Sunday, March 18, 2012

Appeals to Prejudice in the Public Sphere

A number of stories that have captured a great deal of public and media attention have, upon examination, been demonstrated to be predicated on exaggeration or outright fabrication. Shocking? Not really - with the rise of the Internet it sometimes feels like exaggeration is at an all-time high, but it's nothing new.

I read fiction, as well as accounts that are "based on true stories" (a distinction from outright fiction that sometimes seems razor thin), and appreciate them for what they are. But when somebody claims that their story is factual, I think it is reasonable to expect that they are making a sincere effort to convey facts, not the "real truth behind the facts".

I believe that this is important not just out of a slavish devotion to truth, but in recognition of why certain stories resonate, whether or not they are true. When you hear a story that rings true, inspires a public reaction and perhaps even motivates change, but turns out to be false, it's possible to argue that the lie served a greater good. But let's remember, we don't all share the same prejudices. We don't all share the same conception of what serves the greater good. No matter what your perspective, if you sort through lies that gained public traction you won't only find progress. You'll find lies that appealed to the worst aspects of human nature and pulled society (or parts of society) backwards.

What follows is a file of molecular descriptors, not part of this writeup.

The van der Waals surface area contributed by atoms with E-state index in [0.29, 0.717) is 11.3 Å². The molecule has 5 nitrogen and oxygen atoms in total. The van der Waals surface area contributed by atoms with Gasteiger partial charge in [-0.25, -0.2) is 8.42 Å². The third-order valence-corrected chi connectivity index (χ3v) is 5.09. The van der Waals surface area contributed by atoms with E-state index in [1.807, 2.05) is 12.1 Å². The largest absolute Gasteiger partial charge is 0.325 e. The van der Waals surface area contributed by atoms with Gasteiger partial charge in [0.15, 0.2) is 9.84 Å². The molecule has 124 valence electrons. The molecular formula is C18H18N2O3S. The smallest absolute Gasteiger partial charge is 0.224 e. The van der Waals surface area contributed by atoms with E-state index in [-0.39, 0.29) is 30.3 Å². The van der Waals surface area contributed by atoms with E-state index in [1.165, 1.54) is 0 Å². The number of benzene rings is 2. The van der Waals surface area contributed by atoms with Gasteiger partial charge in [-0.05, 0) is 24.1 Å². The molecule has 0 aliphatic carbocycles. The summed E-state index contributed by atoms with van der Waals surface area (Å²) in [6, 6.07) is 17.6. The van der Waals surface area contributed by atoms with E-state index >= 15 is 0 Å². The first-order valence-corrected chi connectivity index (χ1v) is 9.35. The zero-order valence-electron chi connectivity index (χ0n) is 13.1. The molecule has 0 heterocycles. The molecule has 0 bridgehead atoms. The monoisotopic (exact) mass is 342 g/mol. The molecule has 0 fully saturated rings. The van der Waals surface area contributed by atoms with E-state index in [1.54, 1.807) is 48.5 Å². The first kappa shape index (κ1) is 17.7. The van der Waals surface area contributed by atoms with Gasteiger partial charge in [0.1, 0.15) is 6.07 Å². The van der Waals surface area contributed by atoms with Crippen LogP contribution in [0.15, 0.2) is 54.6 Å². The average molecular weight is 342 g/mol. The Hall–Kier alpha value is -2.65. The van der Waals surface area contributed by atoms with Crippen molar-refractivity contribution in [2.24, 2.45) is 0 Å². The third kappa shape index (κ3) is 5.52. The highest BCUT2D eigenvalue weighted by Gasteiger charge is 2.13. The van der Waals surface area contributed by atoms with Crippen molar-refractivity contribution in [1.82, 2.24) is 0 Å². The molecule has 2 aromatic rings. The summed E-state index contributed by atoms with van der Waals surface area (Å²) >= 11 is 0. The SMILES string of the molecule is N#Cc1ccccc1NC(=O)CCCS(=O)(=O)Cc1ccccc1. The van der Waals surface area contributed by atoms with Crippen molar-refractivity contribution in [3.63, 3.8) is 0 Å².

At Forbes, Tim Worstall presents a partial defense of Mike Daisey's fabrications about Foxconn and Apple,
Assuming that we know we’re being lied to in search of that emotional reaction to the truthiness then indeed, it is being done with integrity. The problem comes if we are assuming actual truth while the artist is presenting us only with emotional truth. When theatre is presented as journalism say.